4 Tips for Driving on a Spare Tire
If you have a flat or a blowout, that spare tire in your trunk can get you back on the road again. Full-size spares have no driving restrictions, but if your spare is one of those compact temporary spares also known as donut tires, then you must take certain precautions and alter your driving style. Make sure to keep in mind the following when driving on a spare tire.
1. Restrict Your Speed
After installing your temporary spare, which should be at 60 psi, remember to restrict your speed while driving on the odd-sized tire. Tire manufacturers usually recommend a speed limit of 50 mph. If you’re driving on a spare tire on an interstate, stay in the right lane to allow other drivers to pass. In some states, but not in all, you’re allowed to activate the hazard lights to warn others while driving an impaired vehicle.
2. Limit Your Distance
In addition to restricting your speed, limit your driving range on a compact temporary tire to 50 to 70 miles, or the distance outlined in your owner’s manual. One of the reasons to limit driving distance is the toll a donut spare takes on a car’s equipment, including the differential. The differential sends power to the wheels from the transmission and also allows the left and right wheels to turn at different speeds, as needed. Donuts make the differential work harder under certain conditions and can lead to a breakdown, especially if your vehicle has a limited-slip differential.
3. Know the Affected Systems
Soon after you place a donut spare on your car, the wheel-speed sensor might detect the difference and light up your instrument panel with brake and ABS (anti-lock braking system) warning lights. This happens because your compact spare may rotate faster than the other tires to keep up, and the sensors detect a problem.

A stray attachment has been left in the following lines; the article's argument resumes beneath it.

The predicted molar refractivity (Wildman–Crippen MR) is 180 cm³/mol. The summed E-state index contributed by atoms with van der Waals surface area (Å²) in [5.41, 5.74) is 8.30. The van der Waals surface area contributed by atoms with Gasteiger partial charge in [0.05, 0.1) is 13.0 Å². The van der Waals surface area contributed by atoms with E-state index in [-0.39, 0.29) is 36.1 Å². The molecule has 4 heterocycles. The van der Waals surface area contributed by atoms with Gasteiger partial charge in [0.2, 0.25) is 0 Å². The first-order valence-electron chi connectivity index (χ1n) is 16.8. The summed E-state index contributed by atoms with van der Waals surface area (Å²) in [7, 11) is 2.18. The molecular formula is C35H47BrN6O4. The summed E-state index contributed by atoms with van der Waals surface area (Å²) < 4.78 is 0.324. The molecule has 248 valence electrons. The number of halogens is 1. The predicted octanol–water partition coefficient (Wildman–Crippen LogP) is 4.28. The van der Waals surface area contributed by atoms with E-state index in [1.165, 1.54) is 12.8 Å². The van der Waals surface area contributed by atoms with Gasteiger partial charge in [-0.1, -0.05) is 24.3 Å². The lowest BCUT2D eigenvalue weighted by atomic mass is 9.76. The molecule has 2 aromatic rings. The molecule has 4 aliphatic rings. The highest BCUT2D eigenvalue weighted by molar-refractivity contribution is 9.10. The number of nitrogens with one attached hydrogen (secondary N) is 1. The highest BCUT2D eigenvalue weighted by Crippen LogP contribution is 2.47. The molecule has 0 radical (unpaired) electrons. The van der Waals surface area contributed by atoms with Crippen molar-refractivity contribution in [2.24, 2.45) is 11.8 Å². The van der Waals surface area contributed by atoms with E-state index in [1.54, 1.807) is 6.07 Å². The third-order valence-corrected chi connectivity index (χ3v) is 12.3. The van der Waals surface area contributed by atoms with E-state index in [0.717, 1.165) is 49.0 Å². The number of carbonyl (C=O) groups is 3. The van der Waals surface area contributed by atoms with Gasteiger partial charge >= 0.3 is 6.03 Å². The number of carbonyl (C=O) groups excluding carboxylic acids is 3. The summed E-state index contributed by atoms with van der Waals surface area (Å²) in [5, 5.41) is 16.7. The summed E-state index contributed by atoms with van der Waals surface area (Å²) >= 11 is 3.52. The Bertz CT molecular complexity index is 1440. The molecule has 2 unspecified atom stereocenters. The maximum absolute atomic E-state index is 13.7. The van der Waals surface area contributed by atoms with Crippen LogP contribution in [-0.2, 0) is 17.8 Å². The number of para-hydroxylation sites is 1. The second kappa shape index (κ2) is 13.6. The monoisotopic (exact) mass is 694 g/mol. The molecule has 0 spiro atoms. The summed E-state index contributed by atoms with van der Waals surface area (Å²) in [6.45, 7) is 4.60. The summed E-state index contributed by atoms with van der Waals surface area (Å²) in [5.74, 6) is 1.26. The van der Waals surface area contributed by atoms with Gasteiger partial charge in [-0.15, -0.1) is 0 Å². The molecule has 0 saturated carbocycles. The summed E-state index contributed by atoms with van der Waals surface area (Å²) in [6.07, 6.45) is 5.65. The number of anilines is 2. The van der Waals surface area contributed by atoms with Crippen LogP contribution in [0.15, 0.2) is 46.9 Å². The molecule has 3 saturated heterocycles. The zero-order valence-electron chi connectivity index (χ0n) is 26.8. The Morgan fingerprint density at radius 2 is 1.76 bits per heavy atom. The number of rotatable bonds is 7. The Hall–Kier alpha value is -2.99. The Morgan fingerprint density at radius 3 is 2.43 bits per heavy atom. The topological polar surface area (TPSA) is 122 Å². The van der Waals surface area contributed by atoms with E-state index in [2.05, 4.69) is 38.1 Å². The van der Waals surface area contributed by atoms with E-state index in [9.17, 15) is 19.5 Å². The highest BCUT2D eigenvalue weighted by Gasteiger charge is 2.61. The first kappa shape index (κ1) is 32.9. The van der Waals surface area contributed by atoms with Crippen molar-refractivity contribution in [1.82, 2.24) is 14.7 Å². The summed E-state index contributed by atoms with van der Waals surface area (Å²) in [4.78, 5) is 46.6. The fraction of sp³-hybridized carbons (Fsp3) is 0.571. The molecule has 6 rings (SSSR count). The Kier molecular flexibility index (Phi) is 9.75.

4. Handle With Care
With the ABS system compromised and traction control also affected, you need to handle your car with extra care. Keep the cruise control off and anticipate longer stopping distances, just as you would with slick or ice-covered roads. Take curves with extreme caution.
Changing a spare can be a hassle, but a jack that utilizes a quick-lifting hydraulic system will make the process safer and less frustrating. When you’ve reached your destination, remember to check the donut for damage. It’s better to replace temporary compact spares than mend them.
Check out all the steering and suspension parts
Photo courtesy of Flickr.
Matthew C. Keegan View All
Matt Keegan has maintained his love for cars ever since his father taught him kicking tires can be one way to uncover a problem with a vehicle’s suspension system. He since moved on to learn a few things about coefficient of drag, G-forces, toe-heel shifting, and how to work the crazy infotainment system in some random weekly driver. Matt is a member of the Washington Automotive Press Association and is a contributor to various print and online media sources.
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